Lululemon says it is 'humbled' by missteps, looks to grow
Profit steady at $109.7 million in fourth quarter
Lululemon Athletica Inc. said Thursday it had been humbled by recent missteps and would look to grow and strengthen going forward, after reporting steady profits for the fourth quarter.
"As we move into 2014, we are reflecting on our learnings with humility, and are entirely focused on our future," said chief executive Laurent Potdevin.
"2014 is an investment year with an emphasis on strengthening our foundation, reigniting our product engine, and accelerating sustainable and controlled global expansion."
The Vancouver-based company, which is known for its yoga wear, reported net income of $109.7 million in the 13 weeks ended Feb. 2, compared to profits of $109.4 million in the same period a year earlier, which included an additional week.
Revenue increased seven per cent to $521 million from $485.5 million.
Earnings per share was steady at 75 cents, beating analyst expectations of its revised guidance by three cents, according to data compiled by Thomson Reuters.
Lululemon unexpectedly lowered its fourth-quarter profit outlook in January, pulling back its diluted earnings per share forecast by seven cents to a range of 71 to 73 cents per share.
The company had warned that while it was on track to deliver on its sales and earnings guidance through December, it had seen traffic and sales trends "decelerate meaningfully" since the beginning of January.
Recovering from setbacks
In addition to headwinds facing all retailers, Lululemon has also had to grapple with the fallout of several specific setbacks, including its handling of a problem with its black Luon pants, the fabric of which was sometimes so thin that the pants were see-through. Even after the company moved to fix the problem, new complaints emerged about the quality and durability of the pricey workout gear.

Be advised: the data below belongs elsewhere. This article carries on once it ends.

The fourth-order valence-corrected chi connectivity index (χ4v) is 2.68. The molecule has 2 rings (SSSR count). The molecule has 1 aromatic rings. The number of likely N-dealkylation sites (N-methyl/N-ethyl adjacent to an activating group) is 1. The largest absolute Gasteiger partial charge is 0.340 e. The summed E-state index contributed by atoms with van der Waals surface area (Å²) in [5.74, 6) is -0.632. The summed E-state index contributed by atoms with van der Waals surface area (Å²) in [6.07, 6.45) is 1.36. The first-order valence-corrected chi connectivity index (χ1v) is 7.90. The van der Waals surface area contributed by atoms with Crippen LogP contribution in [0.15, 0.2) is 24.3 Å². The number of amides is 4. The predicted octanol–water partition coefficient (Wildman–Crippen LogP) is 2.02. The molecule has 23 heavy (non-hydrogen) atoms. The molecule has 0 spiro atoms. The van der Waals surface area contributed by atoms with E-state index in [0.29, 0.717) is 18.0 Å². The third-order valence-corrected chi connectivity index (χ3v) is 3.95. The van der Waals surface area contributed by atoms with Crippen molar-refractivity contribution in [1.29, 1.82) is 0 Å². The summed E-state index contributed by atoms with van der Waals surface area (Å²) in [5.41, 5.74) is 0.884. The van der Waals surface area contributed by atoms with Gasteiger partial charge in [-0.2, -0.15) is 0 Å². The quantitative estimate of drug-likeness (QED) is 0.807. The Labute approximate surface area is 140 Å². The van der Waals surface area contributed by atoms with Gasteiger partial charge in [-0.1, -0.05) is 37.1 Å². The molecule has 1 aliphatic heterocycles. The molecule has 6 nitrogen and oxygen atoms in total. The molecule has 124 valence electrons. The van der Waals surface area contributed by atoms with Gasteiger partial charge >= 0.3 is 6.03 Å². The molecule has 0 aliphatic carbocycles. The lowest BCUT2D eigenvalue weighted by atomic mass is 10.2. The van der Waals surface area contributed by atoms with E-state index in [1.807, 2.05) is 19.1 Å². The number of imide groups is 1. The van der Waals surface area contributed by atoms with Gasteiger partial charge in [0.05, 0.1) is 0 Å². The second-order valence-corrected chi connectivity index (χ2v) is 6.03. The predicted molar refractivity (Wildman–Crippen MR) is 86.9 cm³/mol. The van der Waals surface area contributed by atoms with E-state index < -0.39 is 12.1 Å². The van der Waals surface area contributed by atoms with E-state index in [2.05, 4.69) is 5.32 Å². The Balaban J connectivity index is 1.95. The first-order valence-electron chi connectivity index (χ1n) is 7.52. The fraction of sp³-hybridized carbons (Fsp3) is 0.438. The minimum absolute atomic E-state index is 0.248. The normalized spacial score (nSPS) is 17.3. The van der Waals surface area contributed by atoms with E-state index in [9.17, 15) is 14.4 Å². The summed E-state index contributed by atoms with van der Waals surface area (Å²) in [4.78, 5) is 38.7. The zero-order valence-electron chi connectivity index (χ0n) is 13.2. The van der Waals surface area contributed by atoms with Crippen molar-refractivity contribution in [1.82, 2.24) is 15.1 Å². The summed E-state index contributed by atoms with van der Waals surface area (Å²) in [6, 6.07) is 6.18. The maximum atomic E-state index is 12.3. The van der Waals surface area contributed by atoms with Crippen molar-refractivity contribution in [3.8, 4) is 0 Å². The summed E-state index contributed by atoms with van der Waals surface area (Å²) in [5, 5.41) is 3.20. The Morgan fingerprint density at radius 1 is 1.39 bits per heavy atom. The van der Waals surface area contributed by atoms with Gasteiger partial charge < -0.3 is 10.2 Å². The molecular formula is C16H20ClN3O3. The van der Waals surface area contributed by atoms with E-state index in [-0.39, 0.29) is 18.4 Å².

Founder Chip Wilson also triggered severe backlash after suggesting to Bloomberg TV in November that Lululemon's yoga pants didn't fit well on some women. He later posted a video message online taking responsibility "for all that has occurred" and said he would step aside as chairman of the board but remain a director of the company.
Analysts have expressed concern over how long the company's troubles would last, and suggested the days of Lululemon being known as the stock that could do no wrong may be behind it.
But on Thursday, Potdevin emphasized the company's distinct culture and the value of its "technical beautiful product," saying it will leverage those strengths to improve its relationship to customers.
"The emotional connection that Lululemon creates is at the heart of what we stand for, and we are being relentless in our commitment to delivering a distinct and authentic experience that is unlike any other."
Going forward, Lululemon said it expected net revenue to be in the range of $377 million to $382 million for the first quarter of 2014, based on flat total combined comparable sales. Earnings per share are expected to be in the range of 31 cents to 33 cents.
For the 2014 financial year, the company said it expects net revenue to be in the range of $1.77 billion to $1.82 billion based, while diluted earnings per share are expected to be in the range of $1.80 to $1.90 for the full year.
Shares of the company were down four cents to $48.19 in premarket trading in New York.